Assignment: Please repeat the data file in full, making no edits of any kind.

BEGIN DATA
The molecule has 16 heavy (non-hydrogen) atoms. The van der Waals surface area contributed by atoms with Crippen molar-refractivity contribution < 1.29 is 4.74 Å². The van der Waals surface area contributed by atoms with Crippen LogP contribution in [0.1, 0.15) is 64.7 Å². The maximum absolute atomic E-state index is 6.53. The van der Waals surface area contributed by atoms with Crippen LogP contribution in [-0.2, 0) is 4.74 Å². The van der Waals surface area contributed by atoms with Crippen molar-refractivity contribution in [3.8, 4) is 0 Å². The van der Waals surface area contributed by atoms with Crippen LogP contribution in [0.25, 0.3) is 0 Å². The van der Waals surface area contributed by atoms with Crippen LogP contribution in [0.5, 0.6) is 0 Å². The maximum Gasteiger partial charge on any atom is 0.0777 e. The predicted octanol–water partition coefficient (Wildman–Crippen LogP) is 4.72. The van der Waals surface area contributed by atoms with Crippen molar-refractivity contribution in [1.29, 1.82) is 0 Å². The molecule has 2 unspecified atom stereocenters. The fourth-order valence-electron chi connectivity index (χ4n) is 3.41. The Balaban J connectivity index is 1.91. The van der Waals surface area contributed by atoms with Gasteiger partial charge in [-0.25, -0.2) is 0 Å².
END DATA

The molecule has 16 heavy (non-hydrogen) atoms. The van der Waals surface area contributed by atoms with Crippen molar-refractivity contribution < 1.29 is 4.74 Å². The van der Waals surface area contributed by atoms with Crippen LogP contribution in [0.1, 0.15) is 64.7 Å². The maximum absolute atomic E-state index is 6.53. The van der Waals surface area contributed by atoms with Crippen LogP contribution in [-0.2, 0) is 4.74 Å². The van der Waals surface area contributed by atoms with Crippen molar-refractivity contribution in [3.8, 4) is 0 Å². The van der Waals surface area contributed by atoms with Crippen LogP contribution in [0.25, 0.3) is 0 Å². The van der Waals surface area contributed by atoms with Crippen LogP contribution in [0.5, 0.6) is 0 Å². The maximum Gasteiger partial charge on any atom is 0.0777 e. The predicted octanol–water partition coefficient (Wildman–Crippen LogP) is 4.72. The van der Waals surface area contributed by atoms with Crippen molar-refractivity contribution in [1.29, 1.82) is 0 Å². The molecule has 2 unspecified atom stereocenters. The fourth-order valence-electron chi connectivity index (χ4n) is 3.41. The Balaban J connectivity index is 1.91. The van der Waals surface area contributed by atoms with Gasteiger partial charge in [-0.25, -0.2) is 0 Å².